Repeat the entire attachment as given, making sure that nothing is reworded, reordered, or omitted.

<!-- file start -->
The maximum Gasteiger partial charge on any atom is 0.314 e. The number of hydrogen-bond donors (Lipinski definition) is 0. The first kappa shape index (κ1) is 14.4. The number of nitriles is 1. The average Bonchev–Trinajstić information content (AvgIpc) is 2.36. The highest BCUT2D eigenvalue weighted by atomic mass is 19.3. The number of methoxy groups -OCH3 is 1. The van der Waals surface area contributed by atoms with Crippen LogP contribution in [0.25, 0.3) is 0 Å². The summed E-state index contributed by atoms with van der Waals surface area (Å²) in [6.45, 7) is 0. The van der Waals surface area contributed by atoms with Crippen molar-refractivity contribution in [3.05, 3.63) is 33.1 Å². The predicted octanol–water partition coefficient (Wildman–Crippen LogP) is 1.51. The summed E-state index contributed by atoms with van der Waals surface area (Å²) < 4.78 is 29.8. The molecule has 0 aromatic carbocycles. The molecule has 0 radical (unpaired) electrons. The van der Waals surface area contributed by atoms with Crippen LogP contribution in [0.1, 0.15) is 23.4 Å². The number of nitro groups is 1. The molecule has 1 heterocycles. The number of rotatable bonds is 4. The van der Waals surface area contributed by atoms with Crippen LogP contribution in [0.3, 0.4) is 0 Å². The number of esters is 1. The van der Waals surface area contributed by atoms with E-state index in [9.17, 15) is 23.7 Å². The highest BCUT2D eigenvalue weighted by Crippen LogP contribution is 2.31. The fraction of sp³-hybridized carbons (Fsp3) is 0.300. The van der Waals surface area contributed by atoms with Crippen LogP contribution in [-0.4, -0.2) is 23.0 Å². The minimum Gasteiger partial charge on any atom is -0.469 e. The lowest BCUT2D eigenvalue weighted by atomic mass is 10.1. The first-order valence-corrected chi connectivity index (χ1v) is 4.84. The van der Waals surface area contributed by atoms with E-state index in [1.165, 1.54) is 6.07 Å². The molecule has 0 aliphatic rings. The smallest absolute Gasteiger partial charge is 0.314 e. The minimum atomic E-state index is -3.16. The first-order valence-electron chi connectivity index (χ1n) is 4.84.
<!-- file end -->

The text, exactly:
The maximum Gasteiger partial charge on any atom is 0.314 e. The number of hydrogen-bond donors (Lipinski definition) is 0. The first kappa shape index (κ1) is 14.4. The number of nitriles is 1. The average Bonchev–Trinajstić information content (AvgIpc) is 2.36. The highest BCUT2D eigenvalue weighted by atomic mass is 19.3. The number of methoxy groups -OCH3 is 1. The van der Waals surface area contributed by atoms with Crippen LogP contribution in [0.25, 0.3) is 0 Å². The summed E-state index contributed by atoms with van der Waals surface area (Å²) in [6.45, 7) is 0. The van der Waals surface area contributed by atoms with Crippen molar-refractivity contribution in [3.05, 3.63) is 33.1 Å². The predicted octanol–water partition coefficient (Wildman–Crippen LogP) is 1.51. The summed E-state index contributed by atoms with van der Waals surface area (Å²) < 4.78 is 29.8. The molecule has 0 aromatic carbocycles. The molecule has 0 radical (unpaired) electrons. The van der Waals surface area contributed by atoms with Crippen LogP contribution in [0.1, 0.15) is 23.4 Å². The number of nitro groups is 1. The molecule has 1 heterocycles. The number of rotatable bonds is 4. The van der Waals surface area contributed by atoms with Crippen LogP contribution in [0.3, 0.4) is 0 Å². The number of esters is 1. The van der Waals surface area contributed by atoms with E-state index in [9.17, 15) is 23.7 Å². The highest BCUT2D eigenvalue weighted by Crippen LogP contribution is 2.31. The fraction of sp³-hybridized carbons (Fsp3) is 0.300. The van der Waals surface area contributed by atoms with Crippen LogP contribution in [-0.4, -0.2) is 23.0 Å². The minimum Gasteiger partial charge on any atom is -0.469 e. The lowest BCUT2D eigenvalue weighted by atomic mass is 10.1. The first-order valence-corrected chi connectivity index (χ1v) is 4.84. The van der Waals surface area contributed by atoms with E-state index in [1.165, 1.54) is 6.07 Å². The molecule has 0 aliphatic rings. The smallest absolute Gasteiger partial charge is 0.314 e. The minimum atomic E-state index is -3.16. The first-order valence-electron chi connectivity index (χ1n) is 4.84.